This post deals with financial abuse and might be triggering for some readers.
Having worked as an advocate for domestic violence victim-survivors within the legal system, Naomi* is pretty switched on to the warning signs of violence.
However, her professional experience didn’t stop her from being completely blindsided by an insidious form of abuse she suffered in her own marriage: financial abuse.
A serious form of domestic and family violence, financial abuse occurs when an abuser uses money and resources to gain power and control over their partner or family member.
This might include controlling access to finances or refusing to contribute financially to the family.
New research by CommBank and Deloitte revealed the enormous impact of financial abuse in Australia. The report estimates that in 2020 the direct cost of financial abuse to victims was $5.7 billion, with estimated additional costs to the broader Australian economy of $5.2 billion.
Watch: What is financial abuse? Post continues below.
For Naomi, the financial abuse started from "pretty much day one" of her 25-year marriage. It escalated when she left the workforce to take care of her three children, leaving her without an income.
“I got a tiny little bit from Centrelink, and that was all the money I could control—that $50 a month,” Naomi says.
“If I wanted to buy myself a hairbrush, I’d have to save that money. I couldn’t go to him and say, ‘I want a hairbrush’.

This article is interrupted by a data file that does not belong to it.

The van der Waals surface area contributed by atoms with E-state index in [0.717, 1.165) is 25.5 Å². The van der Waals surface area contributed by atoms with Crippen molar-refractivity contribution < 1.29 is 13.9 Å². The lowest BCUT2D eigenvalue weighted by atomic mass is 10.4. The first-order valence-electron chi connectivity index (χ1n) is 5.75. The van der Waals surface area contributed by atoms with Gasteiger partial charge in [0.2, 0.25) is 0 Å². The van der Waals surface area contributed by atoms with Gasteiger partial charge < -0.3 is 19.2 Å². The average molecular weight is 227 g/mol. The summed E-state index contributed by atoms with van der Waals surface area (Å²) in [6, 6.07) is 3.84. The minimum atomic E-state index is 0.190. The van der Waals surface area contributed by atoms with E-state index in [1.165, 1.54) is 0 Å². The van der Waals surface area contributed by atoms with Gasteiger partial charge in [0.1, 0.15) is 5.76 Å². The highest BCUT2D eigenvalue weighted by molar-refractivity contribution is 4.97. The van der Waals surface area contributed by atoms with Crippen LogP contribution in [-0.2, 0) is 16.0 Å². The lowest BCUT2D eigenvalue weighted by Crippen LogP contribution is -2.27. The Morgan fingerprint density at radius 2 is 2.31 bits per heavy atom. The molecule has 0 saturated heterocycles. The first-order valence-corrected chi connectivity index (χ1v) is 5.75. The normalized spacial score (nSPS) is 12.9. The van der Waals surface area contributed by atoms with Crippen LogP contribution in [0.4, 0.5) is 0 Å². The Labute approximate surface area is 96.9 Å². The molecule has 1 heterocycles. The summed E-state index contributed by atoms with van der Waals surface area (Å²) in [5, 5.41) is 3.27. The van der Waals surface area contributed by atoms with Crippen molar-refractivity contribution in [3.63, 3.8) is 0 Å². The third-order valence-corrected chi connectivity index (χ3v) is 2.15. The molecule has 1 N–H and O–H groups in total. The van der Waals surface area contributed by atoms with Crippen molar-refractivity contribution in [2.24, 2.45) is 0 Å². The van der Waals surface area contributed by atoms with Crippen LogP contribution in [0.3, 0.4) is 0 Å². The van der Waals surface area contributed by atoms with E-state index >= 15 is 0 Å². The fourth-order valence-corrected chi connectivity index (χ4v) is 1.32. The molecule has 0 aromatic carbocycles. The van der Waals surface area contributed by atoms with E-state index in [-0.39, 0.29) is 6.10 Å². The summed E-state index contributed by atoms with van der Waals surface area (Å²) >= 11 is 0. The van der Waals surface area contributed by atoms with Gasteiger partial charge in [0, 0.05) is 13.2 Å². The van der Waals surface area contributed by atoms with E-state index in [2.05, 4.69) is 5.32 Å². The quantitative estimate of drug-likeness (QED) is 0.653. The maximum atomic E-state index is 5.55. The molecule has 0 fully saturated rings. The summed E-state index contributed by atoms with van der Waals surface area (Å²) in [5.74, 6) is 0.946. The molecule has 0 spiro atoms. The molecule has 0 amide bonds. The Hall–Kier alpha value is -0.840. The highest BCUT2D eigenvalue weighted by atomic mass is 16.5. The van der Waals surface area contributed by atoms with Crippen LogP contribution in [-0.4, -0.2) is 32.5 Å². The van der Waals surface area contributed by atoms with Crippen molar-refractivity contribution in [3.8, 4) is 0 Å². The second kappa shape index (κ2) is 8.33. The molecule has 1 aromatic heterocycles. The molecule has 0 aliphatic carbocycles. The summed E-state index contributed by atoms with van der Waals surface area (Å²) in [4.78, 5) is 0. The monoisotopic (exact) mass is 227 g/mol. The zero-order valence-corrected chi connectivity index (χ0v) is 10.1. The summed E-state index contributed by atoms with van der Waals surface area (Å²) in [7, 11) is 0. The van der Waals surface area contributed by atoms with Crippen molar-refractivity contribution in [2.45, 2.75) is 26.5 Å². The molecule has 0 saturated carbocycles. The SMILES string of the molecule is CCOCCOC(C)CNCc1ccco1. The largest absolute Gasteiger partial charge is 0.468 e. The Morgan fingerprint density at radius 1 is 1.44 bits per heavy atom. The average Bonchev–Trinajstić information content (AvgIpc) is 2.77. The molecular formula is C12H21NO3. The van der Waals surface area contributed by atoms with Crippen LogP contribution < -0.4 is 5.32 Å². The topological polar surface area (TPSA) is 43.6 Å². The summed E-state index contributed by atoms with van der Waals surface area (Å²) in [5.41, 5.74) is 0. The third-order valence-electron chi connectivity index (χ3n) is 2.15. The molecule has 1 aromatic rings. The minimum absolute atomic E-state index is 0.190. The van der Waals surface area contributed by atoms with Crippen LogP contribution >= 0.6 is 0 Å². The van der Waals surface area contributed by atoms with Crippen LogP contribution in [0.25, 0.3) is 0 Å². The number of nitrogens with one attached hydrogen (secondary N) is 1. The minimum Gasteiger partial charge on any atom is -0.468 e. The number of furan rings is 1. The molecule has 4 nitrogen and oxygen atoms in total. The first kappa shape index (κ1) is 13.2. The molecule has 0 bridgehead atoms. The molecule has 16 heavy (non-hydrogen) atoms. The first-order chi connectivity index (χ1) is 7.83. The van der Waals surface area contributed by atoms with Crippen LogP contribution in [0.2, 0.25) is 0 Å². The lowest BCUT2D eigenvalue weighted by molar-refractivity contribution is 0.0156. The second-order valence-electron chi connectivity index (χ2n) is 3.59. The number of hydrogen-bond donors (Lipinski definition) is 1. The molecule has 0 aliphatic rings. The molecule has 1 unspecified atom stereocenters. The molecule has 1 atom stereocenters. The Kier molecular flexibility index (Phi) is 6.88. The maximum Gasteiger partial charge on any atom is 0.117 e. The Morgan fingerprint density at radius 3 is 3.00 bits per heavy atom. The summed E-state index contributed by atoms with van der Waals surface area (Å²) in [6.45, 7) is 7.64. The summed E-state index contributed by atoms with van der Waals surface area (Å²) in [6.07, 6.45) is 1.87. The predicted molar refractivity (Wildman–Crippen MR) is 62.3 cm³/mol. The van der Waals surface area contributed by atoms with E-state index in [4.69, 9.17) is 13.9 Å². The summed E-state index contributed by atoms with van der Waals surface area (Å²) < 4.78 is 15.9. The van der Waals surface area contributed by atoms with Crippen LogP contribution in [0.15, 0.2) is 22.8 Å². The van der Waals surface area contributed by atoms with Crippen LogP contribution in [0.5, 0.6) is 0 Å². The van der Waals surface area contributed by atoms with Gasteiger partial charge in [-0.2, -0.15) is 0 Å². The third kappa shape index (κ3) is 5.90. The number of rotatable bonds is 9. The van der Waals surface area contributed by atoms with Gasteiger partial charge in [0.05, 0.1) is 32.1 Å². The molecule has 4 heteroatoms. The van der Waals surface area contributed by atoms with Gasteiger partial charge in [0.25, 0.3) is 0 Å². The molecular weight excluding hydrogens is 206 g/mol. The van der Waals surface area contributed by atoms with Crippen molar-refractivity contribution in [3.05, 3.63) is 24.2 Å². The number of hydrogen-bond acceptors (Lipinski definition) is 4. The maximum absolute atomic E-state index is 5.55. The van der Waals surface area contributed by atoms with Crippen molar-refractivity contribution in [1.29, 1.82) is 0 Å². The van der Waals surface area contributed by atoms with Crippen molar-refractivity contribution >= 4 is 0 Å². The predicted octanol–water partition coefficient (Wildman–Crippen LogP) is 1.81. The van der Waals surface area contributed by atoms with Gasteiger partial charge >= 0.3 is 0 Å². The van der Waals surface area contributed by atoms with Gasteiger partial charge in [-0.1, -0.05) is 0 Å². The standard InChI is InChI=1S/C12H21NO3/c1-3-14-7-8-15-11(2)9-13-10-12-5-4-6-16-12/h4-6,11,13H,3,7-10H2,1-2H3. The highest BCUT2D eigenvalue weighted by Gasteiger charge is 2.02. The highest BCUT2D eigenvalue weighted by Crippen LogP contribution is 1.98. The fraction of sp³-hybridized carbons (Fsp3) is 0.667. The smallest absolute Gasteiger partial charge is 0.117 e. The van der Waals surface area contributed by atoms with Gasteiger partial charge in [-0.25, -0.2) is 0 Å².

“It made me feel stressed, living in a state of unknown without the ability to have assurances about what was happening or to make financial decisions.”
Research and feedback from people with lived experience makes clear that those impacted by financial abuse require ongoing tailored support during their recovery.
This is why CommBank's Next Chapter program was launched to support and advocate for victim-survivors, and to assist them with achieving financial independence.
As part of the program, CommBank partnered with Good Shepherd to establish the Financial Independence Hub, to provide free one-on-one financial coaching and tools to assist participants in their journey to long-term financial recovery, regardless of who they bank with.
Although Naomi was blindsided by the abuse she experienced, she says there are many red flags to look out for that might indicate your partner is, or will become, financially abusive.